While it’s unclear when normality will resume, it would be sensible to consider the future for maintaining safe water systems, and how new technology can help us cope.

If social distancing measures and working from home become standard, at least for the foreseeable future, landlords can expect occupancy to continue to fluctuate. There may be restrictions or reluctance on the part of clients to allow engineer site visits to proceed as usual. We will certainly see a resource stretch on the limited pool of competent water hygiene consultants/contractors in the near future, as water hygiene issues arise from a vast number of building close-downs.

"There may be restrictions or reluctance on the part of clients to allow engineer site visits to proceed as usual"

Role of technology

Technology can help us bridge this gap. To understand how it can do so, we should note that legionella bacteria proliferates in stagnant water between 20C and 45C. Consequently, keeping the hot water hot, the cold water cold and preventing stagnation by flushing little-used outlets is the commonest form of legionella control.

Sensor technology that analyses temperature differential to identify when a tap is in use can help to monitor this, as instead of monitoring on a timed basis every five or ten minutes and sending the data, the latest versions can monitor conditions every few seconds. In addition, because the sensors are operating locally for most of the time they use little power. In effect, the sensor works by asking three questions about each temperature.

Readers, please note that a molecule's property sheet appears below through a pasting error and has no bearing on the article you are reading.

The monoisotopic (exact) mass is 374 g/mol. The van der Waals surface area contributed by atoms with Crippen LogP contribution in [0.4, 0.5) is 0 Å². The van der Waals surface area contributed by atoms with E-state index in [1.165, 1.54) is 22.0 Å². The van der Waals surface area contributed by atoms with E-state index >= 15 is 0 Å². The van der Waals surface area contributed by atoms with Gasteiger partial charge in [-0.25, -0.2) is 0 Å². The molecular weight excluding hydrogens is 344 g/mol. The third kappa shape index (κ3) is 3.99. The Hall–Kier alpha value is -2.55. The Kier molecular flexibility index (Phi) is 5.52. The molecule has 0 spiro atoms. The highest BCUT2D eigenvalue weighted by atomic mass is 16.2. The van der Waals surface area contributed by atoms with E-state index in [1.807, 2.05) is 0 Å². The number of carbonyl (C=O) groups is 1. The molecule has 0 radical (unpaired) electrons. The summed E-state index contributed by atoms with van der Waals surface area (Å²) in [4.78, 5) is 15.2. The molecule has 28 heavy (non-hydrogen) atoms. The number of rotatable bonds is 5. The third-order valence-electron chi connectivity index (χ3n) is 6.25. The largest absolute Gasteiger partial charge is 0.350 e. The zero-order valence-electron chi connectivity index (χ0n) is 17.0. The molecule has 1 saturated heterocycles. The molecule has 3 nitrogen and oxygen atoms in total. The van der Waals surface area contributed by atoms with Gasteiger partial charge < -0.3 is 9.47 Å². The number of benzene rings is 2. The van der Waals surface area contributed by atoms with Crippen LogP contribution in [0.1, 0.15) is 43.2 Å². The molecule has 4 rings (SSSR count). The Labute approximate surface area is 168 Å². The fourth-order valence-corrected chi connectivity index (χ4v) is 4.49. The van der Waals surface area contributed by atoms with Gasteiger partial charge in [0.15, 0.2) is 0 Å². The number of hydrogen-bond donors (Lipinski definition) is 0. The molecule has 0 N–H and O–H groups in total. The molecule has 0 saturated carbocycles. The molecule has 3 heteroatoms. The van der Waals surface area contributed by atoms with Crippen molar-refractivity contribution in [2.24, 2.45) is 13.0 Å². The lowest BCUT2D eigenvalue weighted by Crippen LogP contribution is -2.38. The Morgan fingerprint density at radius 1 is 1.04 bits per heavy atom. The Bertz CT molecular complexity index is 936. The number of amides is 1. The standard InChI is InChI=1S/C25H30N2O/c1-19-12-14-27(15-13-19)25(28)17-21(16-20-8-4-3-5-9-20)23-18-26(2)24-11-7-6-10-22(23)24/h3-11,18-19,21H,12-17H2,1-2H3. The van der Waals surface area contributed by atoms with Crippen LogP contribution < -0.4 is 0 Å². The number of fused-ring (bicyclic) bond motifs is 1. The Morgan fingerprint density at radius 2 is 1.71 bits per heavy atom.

• Is it time to report a reading?
  • Has the reading changed significantly from the previous reading?
  • Is the temperature outside parameters?
If the answer to any of the questions is yes, it switches to full power and transmits the data. The newest technology has advantages over most other forms of remote temperature sensor:
  • it uses very little power, which means batteries are quoted to last over ten years before they require changing
  • enhanced communication range means less equipment is needed, making the system very cost-effective
  • it picks up flow events based on temperature change, this means that when areas have no usage it is detected, and flushing can be intelligently directed with most effective use of costly resources.

On larger property portfolios and water systems, reductions in carbon emission, water use and energy quickly mount up, particularly where the site is being visited by a contractor to collect temperature data.

The incorporation of remote sensing technologies is becoming more widespread as a result of the price drop in technology. As this type of innovation continues to develop it will help us meet the challenges of water hygiene in the post-COVID-19 era.

Joe Finn is director of Remote Tech Ltd

Related competencies include: Facilities management, Health and safety